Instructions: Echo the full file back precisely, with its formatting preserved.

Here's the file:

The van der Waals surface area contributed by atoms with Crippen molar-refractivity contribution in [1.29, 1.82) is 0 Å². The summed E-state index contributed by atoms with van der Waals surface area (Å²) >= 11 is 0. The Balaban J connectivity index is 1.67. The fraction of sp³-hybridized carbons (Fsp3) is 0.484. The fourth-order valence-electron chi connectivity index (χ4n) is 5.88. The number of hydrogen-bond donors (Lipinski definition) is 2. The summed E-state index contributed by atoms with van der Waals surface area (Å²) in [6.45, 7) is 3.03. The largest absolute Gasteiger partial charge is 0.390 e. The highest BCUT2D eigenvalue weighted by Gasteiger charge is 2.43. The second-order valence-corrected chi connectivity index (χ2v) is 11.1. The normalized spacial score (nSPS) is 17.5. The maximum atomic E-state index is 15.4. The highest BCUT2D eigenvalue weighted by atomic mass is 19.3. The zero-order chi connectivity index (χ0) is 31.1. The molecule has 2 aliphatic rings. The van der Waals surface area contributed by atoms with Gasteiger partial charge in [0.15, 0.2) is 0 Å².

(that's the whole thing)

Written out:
The van der Waals surface area contributed by atoms with Crippen molar-refractivity contribution in [1.29, 1.82) is 0 Å². The summed E-state index contributed by atoms with van der Waals surface area (Å²) >= 11 is 0. The Balaban J connectivity index is 1.67. The fraction of sp³-hybridized carbons (Fsp3) is 0.484. The fourth-order valence-electron chi connectivity index (χ4n) is 5.88. The number of hydrogen-bond donors (Lipinski definition) is 2. The summed E-state index contributed by atoms with van der Waals surface area (Å²) in [6.45, 7) is 3.03. The largest absolute Gasteiger partial charge is 0.390 e. The highest BCUT2D eigenvalue weighted by Gasteiger charge is 2.43. The second-order valence-corrected chi connectivity index (χ2v) is 11.1. The normalized spacial score (nSPS) is 17.5. The maximum atomic E-state index is 15.4. The highest BCUT2D eigenvalue weighted by atomic mass is 19.3. The zero-order chi connectivity index (χ0) is 31.1. The molecule has 2 aliphatic rings. The van der Waals surface area contributed by atoms with Gasteiger partial charge in [0.15, 0.2) is 0 Å².